In the documentary, they do a great job of putting over how important Cabana could have been to the NWA. He is the most well-known wrestler to have never had a substantial run in WWE or TNA. Cabana notes that at the time of his first NWA World Championship victory over Pearce, the NWA twitter account had approximately 5000 followers and Cabana himself had over 50,000. There was a legitimate buzz surrounding his title victory. I remember coming home from work and finding out the news on twitter and looking for more information. Cabana was a respected wrestler and real fans were happy for him.

He lost the belt six weeks later to a generic-looking wrestler with a generic-sounding name, The Sheik. I had never heard of this guy before and now his name is sadly linked to Ric Flair, Dusty Rhodes, Sting, and the rest. As Pearce said on the documentary, "It didn't make any sense then and it doesn't make any sense now."

It didn't work and the NWA made the decision to put the belt back on Pearce, in effect hitting the reset button and starting the Pearce/Cabana feud over again. That's what led to "Seven Levels of Hate," as Cabana won the NWA Championship for a second time and Pearce challenged him to a seven-match series to determine who was the best.

It all culminates in a cage match in Australia that the NWA has refused to sanction, as they were already done with both competitors. The match finishes, the Seven Levels of Hate is over, but the controversy is just beginning. Both get on the microphone and renounce the company that renounced them. Pearce hands the belt to Cabana, saying he earned it. Cabana says he doesn't want it and gives it back to Pearce, who says he doesn't want it either. In a symbolic moment, the two grapplers each hold the title belt in the air before dropping it on the ground, effectively ending both of their relationships with the NWA.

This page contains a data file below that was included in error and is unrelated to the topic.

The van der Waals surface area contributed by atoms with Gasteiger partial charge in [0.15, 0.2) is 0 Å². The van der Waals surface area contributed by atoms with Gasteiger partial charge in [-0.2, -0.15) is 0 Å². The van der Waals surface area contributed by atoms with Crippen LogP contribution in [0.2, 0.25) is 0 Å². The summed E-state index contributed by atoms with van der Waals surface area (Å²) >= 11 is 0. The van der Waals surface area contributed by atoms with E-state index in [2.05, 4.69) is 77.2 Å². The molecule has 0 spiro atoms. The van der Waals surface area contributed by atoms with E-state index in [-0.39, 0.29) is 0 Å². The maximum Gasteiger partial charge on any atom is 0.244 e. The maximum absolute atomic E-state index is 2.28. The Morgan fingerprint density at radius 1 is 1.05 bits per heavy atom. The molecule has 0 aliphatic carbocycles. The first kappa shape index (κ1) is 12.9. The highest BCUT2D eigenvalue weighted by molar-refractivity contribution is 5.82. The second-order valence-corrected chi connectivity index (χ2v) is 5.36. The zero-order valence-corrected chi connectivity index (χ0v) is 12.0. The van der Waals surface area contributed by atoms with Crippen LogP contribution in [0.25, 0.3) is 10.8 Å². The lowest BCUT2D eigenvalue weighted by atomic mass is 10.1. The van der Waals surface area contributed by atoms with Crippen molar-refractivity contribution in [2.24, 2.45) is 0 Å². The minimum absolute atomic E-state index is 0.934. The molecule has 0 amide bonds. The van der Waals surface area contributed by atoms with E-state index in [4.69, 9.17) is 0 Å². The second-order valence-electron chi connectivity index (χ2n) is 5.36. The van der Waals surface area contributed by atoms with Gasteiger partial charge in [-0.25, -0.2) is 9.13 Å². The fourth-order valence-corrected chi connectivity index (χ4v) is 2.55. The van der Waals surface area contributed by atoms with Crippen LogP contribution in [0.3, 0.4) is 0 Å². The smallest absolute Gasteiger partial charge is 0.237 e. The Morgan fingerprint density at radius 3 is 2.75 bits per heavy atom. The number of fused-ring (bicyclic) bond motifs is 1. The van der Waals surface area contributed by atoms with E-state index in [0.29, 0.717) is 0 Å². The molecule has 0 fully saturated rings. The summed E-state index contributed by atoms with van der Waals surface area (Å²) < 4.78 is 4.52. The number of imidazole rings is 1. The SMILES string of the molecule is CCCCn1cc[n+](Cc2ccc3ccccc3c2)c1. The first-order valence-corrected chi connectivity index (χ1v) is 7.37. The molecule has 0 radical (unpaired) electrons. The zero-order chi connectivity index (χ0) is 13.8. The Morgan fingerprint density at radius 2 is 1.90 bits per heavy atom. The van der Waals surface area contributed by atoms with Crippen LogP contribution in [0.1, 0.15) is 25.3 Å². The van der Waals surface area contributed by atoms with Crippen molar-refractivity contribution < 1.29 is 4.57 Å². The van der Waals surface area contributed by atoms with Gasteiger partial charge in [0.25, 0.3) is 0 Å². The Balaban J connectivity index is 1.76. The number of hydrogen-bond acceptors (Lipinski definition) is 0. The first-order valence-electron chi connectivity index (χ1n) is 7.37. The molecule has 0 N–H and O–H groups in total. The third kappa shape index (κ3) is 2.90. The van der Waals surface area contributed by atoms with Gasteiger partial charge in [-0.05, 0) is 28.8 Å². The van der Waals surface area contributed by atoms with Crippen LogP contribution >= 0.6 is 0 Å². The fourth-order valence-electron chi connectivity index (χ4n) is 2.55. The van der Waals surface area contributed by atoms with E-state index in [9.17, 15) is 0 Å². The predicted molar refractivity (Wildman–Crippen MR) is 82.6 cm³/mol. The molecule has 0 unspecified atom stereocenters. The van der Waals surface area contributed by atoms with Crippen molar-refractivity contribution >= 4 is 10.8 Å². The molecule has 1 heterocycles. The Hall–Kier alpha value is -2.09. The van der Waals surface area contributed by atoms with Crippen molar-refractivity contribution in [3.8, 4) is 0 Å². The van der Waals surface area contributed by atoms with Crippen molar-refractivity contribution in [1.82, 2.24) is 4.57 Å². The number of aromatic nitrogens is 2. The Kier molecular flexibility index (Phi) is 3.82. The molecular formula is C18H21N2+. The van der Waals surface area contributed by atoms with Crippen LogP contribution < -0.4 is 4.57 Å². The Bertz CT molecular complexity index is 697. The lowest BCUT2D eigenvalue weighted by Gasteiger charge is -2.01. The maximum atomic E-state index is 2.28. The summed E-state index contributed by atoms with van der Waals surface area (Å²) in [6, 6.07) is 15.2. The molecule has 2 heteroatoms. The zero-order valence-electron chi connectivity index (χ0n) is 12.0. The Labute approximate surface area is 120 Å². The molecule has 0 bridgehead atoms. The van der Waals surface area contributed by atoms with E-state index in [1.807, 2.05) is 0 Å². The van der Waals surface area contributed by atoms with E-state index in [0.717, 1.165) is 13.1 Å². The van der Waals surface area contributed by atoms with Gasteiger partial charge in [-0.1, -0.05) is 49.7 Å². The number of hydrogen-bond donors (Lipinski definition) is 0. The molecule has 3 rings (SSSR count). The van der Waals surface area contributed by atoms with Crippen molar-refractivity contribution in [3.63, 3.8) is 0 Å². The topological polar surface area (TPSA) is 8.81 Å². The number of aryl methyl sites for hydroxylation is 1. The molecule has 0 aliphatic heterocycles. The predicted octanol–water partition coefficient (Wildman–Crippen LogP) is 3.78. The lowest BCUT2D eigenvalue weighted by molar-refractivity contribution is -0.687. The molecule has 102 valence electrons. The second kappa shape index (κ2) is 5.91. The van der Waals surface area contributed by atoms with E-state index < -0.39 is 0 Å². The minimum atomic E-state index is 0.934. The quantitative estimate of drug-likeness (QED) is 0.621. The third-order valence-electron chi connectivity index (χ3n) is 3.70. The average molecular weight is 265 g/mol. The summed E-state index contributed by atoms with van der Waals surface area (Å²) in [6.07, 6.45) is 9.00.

The "Seven Levels of Hate" documentary is a great look into the inner workings of wrestling. Disk one is the actual documentary, featuring interviews with Cabana, Pearce, and several of the promoters involved with the seven matches, in addition to other wrestling personalities and journalists. Disk two features all seven matches and some promos.

Given that Pearce made the documentary himself, it had the potential to only tell one side of the story. But, Pearce keeps it as balanced as he can. One problem hurting that was that several of the new owners of the NWA refused to be interviewed. So, there's not really a side saying, "Here's why we were right," but Pearce and a few others at least play devil's advocate and say, "It was their decision and I understand that."

Production-wise, the nearly 2-hour documentary flows nicely. One interview will fade out in the last words and the next will fade in and continue the story. The graphics look awesome, with a lot of flames involved. The soundtrack is composed of original tracks, mostly of the hip hop genre that help further the story. As soon as you put the disk in and the title screen comes up, the song playing instantly paints the picture of what is going on in Pearce's head.

From a technical standpoint, there were only a few flaws. Maybe it was just my television, but there were a couple points where words were on the screen and it extended beyond my screen and I couldn't see everything. During a few of the interviews, it would be hard to hear and I would have to turn the volume up and then turn it back down for the next interview. Just through the nature of collecting the interviews, that is to be expected. There were different microphones involved with some and a few appeared to be recorded over Skype.

In short, if you like wrestling, you have to own this. It is required viewing for wrestling fans. If you don't like wrestling, but want to see how an organization can work toward killing itself with bad decisions, check it out.

Go to to order "Seven Levels of Hate: The UNCUT Story of Independent Wrestling's GREATEST Feud." Follow Adam Pearce on Twitter and Facebook. Follow Colt Cabana on Twitter and check out his Art of Wrestling podcast.